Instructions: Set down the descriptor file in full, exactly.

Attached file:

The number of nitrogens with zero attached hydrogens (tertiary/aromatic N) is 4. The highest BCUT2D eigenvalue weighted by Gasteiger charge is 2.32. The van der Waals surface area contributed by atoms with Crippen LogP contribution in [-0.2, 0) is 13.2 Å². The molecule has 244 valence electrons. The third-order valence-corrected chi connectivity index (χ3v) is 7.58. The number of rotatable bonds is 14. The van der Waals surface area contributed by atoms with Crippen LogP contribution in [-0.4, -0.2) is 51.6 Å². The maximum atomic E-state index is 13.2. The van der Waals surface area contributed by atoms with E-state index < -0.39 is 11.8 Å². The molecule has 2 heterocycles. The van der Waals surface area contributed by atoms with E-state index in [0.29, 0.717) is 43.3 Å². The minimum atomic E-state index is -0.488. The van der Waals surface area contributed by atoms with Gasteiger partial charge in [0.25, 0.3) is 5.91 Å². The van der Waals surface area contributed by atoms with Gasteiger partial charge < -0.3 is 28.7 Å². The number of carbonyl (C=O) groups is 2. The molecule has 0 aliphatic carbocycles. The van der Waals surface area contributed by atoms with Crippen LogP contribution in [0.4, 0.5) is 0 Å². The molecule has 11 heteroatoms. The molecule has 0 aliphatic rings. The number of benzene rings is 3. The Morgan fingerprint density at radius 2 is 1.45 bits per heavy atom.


The number of nitrogens with zero attached hydrogens (tertiary/aromatic N) is 4. The highest BCUT2D eigenvalue weighted by Gasteiger charge is 2.32. The van der Waals surface area contributed by atoms with Crippen LogP contribution in [-0.2, 0) is 13.2 Å². The molecule has 244 valence electrons. The third-order valence-corrected chi connectivity index (χ3v) is 7.58. The number of rotatable bonds is 14. The van der Waals surface area contributed by atoms with Crippen LogP contribution in [-0.4, -0.2) is 51.6 Å². The maximum atomic E-state index is 13.2. The van der Waals surface area contributed by atoms with E-state index < -0.39 is 11.8 Å². The molecule has 2 heterocycles. The van der Waals surface area contributed by atoms with E-state index in [0.29, 0.717) is 43.3 Å². The minimum atomic E-state index is -0.488. The van der Waals surface area contributed by atoms with Gasteiger partial charge in [0.25, 0.3) is 5.91 Å². The van der Waals surface area contributed by atoms with Gasteiger partial charge < -0.3 is 28.7 Å². The number of carbonyl (C=O) groups is 2. The molecule has 0 aliphatic carbocycles. The van der Waals surface area contributed by atoms with Crippen LogP contribution in [0.4, 0.5) is 0 Å². The molecule has 11 heteroatoms. The molecule has 0 aliphatic rings. The number of benzene rings is 3. The Morgan fingerprint density at radius 2 is 1.45 bits per heavy atom.